05 / 15 / 2018

How to Choose a Board for Your Startup

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Every company is required to have a board of directors, even if it is just one person - the owner. No matter what, the board must be in place when you start your company.

But who should be on the board and what does a board of directors do?

Who Becomes a Board Member?

Board members are often investors in the company and protect the interests of the stockholders. For an early stage startup, the only investors may be the founder(s). The founder(s) are often the only stockholders early in a company’s life as well.

As your company goes through rounds of funding, however, you may wish to award significant investors with a seat on your board. It’s also possible that a seat on the board is one of the demands an investor makes in return for investing in your company.

Since the board of directors makes all the important decisions for the company, be wary about whom you allow on the board. If you don’t want a particular investor to be a director, you may be forced to turn down the money offered.

  • As the company grows and evolves, the board composition and number will grow and evolve as well.
  • One rule of thumb many companies swear by is that there should be an odd number of members on the board to eliminate ties.
  • If the board becomes too big or an investor is not offering a large enough investment, you can allow the investor to join as an observer rather than a member of the board.
  • Observers participate in board meetings but are not allowed to vote.

You may hear about the perfect makeup for a board. You are supposed to have an ideal mix of company executives, shareholders, and unaffiliated individuals with unique talents and perspectives. Unfortunately, attracting such ideal members to the board of a new startup is nearly impossible. You won’t be able to compensate such members adequately, and you could put them in jeopardy of litigation if you cannot afford to indemnify them.

What Does a Board Do?

The board of directors of any company is responsible for the most significant decisions about the company.

  • Stock issuance
  • Setup of stock option plans
  • Authorize fundraising and loan requests
  • Hiring and firing senior management
  • Approve budgets
  • Provide important connections with other helpful resources and companies
  • Offer advice and guidance

The board is also responsible for determining if the company should be acquired or acquire another company. It helps the company enter into strategic transactions, and approve key hires. Salary and other compensation are also determined by the board of directors, including the salary and compensation of the CEO (Y-O-U).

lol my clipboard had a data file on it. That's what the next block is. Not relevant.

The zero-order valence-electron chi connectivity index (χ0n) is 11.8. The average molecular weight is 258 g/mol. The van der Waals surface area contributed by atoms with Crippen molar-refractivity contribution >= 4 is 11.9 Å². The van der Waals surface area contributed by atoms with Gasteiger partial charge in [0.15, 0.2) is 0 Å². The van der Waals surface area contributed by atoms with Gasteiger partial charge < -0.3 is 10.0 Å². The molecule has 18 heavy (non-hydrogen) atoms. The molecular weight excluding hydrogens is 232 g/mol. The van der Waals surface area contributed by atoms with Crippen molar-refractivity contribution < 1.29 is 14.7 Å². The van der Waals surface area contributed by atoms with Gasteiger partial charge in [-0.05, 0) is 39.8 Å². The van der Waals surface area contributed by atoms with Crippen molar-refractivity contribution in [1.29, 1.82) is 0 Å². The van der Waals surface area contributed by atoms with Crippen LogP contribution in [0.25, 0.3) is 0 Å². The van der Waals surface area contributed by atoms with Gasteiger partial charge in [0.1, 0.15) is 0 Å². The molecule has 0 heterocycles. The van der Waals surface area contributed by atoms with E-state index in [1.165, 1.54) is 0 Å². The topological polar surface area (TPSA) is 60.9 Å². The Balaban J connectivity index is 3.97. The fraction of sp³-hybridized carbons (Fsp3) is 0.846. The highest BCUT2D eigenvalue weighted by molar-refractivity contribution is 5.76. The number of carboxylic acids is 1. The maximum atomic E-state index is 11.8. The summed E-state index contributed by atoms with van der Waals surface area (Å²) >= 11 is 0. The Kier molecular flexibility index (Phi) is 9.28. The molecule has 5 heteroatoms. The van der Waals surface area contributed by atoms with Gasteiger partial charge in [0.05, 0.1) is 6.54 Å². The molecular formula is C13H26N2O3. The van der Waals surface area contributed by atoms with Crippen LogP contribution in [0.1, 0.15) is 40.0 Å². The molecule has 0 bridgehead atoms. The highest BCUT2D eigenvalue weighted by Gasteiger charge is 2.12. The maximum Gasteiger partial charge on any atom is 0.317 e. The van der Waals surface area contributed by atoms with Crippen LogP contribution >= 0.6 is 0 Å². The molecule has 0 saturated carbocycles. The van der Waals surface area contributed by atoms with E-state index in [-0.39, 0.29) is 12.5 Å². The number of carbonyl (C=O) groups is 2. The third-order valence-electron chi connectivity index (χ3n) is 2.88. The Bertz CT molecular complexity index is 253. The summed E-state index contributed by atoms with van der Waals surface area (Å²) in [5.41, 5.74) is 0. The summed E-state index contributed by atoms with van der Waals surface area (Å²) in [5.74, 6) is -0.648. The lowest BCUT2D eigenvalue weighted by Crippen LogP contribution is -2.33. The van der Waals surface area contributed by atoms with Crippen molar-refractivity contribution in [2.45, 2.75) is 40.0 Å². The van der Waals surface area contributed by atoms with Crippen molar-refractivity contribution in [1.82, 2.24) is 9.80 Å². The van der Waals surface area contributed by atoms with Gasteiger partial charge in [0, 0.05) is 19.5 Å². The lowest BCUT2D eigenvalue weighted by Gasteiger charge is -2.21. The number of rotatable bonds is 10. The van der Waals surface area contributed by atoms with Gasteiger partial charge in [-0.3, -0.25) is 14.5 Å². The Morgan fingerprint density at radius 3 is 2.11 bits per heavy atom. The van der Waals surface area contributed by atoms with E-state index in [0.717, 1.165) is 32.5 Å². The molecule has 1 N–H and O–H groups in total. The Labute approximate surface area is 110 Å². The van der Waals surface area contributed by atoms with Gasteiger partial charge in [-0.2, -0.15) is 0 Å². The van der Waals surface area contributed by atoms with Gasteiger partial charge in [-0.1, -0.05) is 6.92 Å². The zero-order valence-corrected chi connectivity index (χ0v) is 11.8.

Keep in mind that board members have the right to inspect the books, records, and corporation property. Sometimes this right is abused by a dissident member who may cause discord on the board or reveal private company information.

Fiduciary Duties

Board members are known as fiduciaries and have fiduciary duties. These duties are obligations to manage a company owned by a group of people called stockholders. The fiduciaries must act responsibly toward the interests of the stockholders. If the duties are not fulfilled, stockholders can sue board members.

There are two fiduciary duties a member of the board must perform:

  • Duty of care - each director must be informed about company operations. All decisions must be made with relevant facts.
  • Duty of loyalty - each director must act in the best interests of the company and its stockholders, not out of self-interest. If there is a conflict of interest, the member with the conflict should notify the board and recuse him or herself from discussion and approval of topics leading from the conflict.

Board Compensation

How are board members compensated? It depends on the stage of the company and the identity of the board member. Compensation differs between members and between companies. As a startup, it is unlikely the board members will be compensated very highly, if at all.

  • Usually, board members who represent funds investing in the company do not get compensation for their time and services.
  • Independent board members get company equity in return for service.
  • Early stage directors may receive one-half of a percent to two percent equity in the company, with the percentage decreasing as the company grows.
  • Occasionally, compensation is in cash.

Most companies compensate board members for out of pocket expenses such as travel. In addition, members are indemnified from liabilities incurred in their capacity as directors. You should maintain a minimum of $1 million of Directors and Officers insurance, an amount you should increase as the company grows.

Who should you choose to be on the board of your startup? It depends on how many shareholders you have. You may be the only board member until your company grows. As it grows, significant investors may come on board.

Don’t worry too much about whether the board has the perfect type and number of members as long as each member fulfills the fiduciary duties expected of the position and protects the interests of the stockholders.

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